By Viola Larson, Naming His Grace blog.
It was the most unusual presbytery meeting I have ever attended. It was about the Korean churches in our presbytery. The meeting was very small; most Sacramento Presbyterian Church (USA) churches, both orthodox and progressive, seem to have just given up and are allowing a few to plan the future. And those few are often very confused and troubled.
When we addressed the first item, which I wrote about earlier:
- With the determination of the Presbytery Engagement Team (PET) appointed to the Capital Korean Presbyterian Church, El Dorado Hills, determining that there is a schism pursuant to the Book of Order (G-4.0207), that the presbytery take immediate action and appoint an administrative commission with original jurisdiction of the Capital Korean church, and continue the relationship with the PCUSA in all means of its ministries
Which had as its explanation, ““The Presbytery Engagement Team of Capital Korean Presbyterian Church has become aware of members, pastor and session who are departing the church, and others who request maintaining their membership with the PCUSA.
I asked if some more information could be shared, for example, did the session vote, did all of the congregation leave. But no leader attending seemed to have any information. The chair of the Committee on Ministry, who presented the items, in fact tried to answer the question but said he didn’t have any information.
Disengagement is a perfectly valid form of protest/resistance.
Glad I followed the link to read the entire post.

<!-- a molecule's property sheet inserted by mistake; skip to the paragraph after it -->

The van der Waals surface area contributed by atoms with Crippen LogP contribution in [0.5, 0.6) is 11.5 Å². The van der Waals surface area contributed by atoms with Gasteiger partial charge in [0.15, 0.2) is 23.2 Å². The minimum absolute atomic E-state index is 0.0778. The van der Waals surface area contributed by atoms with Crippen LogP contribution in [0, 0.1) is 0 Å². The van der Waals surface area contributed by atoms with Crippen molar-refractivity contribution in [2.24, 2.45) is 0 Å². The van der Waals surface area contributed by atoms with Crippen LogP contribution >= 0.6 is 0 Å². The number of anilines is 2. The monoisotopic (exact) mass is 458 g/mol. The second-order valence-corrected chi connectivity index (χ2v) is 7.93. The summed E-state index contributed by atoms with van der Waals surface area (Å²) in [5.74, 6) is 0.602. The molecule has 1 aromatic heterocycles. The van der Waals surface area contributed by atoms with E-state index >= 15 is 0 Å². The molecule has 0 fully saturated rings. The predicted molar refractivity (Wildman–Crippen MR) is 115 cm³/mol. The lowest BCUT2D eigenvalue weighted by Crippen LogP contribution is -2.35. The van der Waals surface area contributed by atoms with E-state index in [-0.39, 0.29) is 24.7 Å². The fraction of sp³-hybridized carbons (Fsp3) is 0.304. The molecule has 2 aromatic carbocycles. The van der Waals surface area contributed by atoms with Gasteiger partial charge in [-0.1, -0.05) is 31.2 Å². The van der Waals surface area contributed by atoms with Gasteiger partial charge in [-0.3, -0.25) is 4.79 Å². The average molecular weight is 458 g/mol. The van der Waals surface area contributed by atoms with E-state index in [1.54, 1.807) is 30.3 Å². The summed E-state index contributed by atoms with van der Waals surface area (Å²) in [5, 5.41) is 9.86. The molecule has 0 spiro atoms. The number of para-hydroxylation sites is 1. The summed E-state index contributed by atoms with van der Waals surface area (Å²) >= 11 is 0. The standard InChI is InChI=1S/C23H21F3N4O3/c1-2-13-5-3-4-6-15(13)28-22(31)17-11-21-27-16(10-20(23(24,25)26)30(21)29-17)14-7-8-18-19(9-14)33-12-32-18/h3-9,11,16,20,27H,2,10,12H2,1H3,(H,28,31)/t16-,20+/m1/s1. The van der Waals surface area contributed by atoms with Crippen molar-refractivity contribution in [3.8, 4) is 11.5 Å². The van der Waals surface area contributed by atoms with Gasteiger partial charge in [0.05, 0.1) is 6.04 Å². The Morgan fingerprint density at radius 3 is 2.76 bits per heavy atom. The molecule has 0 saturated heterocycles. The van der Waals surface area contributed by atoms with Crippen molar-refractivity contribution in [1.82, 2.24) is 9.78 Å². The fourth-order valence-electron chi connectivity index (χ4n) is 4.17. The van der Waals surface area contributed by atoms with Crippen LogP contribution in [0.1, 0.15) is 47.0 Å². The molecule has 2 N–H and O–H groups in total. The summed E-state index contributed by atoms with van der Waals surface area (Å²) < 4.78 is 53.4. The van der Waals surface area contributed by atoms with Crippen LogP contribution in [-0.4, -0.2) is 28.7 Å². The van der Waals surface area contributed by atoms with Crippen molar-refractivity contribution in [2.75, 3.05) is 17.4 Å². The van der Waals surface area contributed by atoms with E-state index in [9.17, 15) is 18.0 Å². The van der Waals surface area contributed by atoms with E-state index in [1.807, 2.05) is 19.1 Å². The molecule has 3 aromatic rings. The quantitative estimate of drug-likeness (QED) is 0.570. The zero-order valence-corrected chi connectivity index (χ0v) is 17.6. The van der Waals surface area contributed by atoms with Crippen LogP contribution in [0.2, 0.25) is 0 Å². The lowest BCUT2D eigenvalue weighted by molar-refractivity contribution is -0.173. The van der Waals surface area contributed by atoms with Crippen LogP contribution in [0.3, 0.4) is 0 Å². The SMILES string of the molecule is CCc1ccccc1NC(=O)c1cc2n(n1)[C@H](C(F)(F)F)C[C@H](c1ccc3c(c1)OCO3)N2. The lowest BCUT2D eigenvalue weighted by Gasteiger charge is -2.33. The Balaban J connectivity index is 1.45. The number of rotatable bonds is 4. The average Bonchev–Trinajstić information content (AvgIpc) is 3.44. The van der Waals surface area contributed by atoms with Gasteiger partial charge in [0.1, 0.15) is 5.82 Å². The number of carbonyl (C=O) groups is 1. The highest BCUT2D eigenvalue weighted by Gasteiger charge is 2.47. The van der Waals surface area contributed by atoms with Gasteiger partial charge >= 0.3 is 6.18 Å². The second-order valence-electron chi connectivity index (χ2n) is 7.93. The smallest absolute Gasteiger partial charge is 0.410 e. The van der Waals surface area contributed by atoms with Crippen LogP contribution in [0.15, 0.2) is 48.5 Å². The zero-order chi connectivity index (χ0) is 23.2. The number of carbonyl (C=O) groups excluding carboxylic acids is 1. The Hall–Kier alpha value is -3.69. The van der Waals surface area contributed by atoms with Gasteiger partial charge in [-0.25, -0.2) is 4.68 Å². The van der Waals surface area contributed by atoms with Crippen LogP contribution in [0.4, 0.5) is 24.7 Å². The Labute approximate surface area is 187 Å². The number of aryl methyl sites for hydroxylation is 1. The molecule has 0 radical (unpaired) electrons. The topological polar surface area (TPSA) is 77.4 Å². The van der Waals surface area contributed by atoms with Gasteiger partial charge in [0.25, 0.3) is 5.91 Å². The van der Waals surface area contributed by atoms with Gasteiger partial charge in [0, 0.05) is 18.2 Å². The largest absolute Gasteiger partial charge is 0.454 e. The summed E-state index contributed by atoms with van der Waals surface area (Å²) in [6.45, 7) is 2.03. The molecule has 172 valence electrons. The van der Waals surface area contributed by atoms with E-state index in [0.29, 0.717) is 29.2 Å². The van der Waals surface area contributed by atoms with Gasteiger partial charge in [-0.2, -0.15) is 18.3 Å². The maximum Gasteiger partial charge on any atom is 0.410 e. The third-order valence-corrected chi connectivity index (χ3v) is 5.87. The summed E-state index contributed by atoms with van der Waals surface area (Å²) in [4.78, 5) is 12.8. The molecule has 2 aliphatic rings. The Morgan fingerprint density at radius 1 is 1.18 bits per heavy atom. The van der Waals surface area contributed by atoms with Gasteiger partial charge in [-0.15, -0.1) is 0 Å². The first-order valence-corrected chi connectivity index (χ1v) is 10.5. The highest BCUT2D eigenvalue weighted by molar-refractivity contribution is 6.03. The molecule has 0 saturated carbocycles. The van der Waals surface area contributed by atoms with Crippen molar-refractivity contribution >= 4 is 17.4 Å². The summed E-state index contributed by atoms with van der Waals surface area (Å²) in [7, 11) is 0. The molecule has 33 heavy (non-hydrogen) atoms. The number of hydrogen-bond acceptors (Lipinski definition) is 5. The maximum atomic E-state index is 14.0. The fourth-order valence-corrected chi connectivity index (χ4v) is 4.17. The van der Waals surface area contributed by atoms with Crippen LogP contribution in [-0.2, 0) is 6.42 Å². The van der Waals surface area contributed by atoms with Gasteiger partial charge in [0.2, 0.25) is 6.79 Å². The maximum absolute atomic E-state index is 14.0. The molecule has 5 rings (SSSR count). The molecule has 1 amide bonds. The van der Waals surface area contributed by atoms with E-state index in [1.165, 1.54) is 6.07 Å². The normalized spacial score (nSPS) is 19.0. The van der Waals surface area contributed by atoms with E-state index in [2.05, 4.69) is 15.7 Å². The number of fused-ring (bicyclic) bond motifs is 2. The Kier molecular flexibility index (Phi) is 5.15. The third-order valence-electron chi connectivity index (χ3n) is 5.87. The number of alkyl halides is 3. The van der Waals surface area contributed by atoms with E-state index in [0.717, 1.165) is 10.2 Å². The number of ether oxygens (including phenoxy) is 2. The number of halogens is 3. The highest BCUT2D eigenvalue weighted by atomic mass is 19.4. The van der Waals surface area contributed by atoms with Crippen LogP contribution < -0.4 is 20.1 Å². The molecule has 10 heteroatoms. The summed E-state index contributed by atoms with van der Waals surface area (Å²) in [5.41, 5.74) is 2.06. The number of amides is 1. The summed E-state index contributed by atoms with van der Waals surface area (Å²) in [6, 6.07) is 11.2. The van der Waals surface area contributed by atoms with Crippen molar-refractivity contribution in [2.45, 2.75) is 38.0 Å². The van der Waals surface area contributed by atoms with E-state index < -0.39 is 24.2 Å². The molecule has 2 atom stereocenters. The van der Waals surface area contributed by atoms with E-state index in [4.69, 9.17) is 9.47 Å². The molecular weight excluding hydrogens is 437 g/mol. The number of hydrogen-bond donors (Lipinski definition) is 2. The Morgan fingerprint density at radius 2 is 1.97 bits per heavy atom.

Interesting section about the debt on this church property. If I recall correctly CA courts follow the implied ownership for Hierarchical denominations. If the people, staff and elders of the congregation leave the debt remains with the congregational entity whether it contains members or not. I’d suspect the lender will have a strong case to make that Presbytery is liable based on their claims of ownership as a Hierarchial entity.
Is there case law where that has actually happened? If the Presbytery is liable and unable to pay then is next recourse to the Synod and then to the denomination?
Ownership and debt are always interesting issues. The trust clause implies that a Presbytery is a de facto owner of real estate, meaning such property would revert to the Presbytery, should a church close, default on a loan, or a congregation vacates the property. In the case of a loan default, the Presbytery is “usually” the co-signer required to pay off the loan.
That said, there are instances where a church secured a loan without either consulting or seeking approval from Presbytery, contrary to the Book of Order. In most of those cases the Presbytery was still required to assume the debt (but not all cases, because the case was made that a Presbytery was not required to assume a debt they knew nothing about.) Also, it makes no difference if it was a commercial loan or a loan through PILP.
In another instance, a session secured a loan without getting approval from or even informing the congregation. That congregation had even let its state incorporation lapse, which led to the individual elders being held responsible or the dept.
It is also true, whether or not a denomination has a trust clause, if there is a loan default the courts will seek to find somebody to hold responsible for the debt.
Thanks. In a state like TX or SC where the courts have not followed Hierarchical Preference I could see the Presbyteries could avoid recourse unless they had started legal actions claiming ownership. In a state like CA where the courts have soundly supported Hierarchical Preference I’d suspect that the courts would support the lenders saying the Presbytery had failed to properly oversee the Session.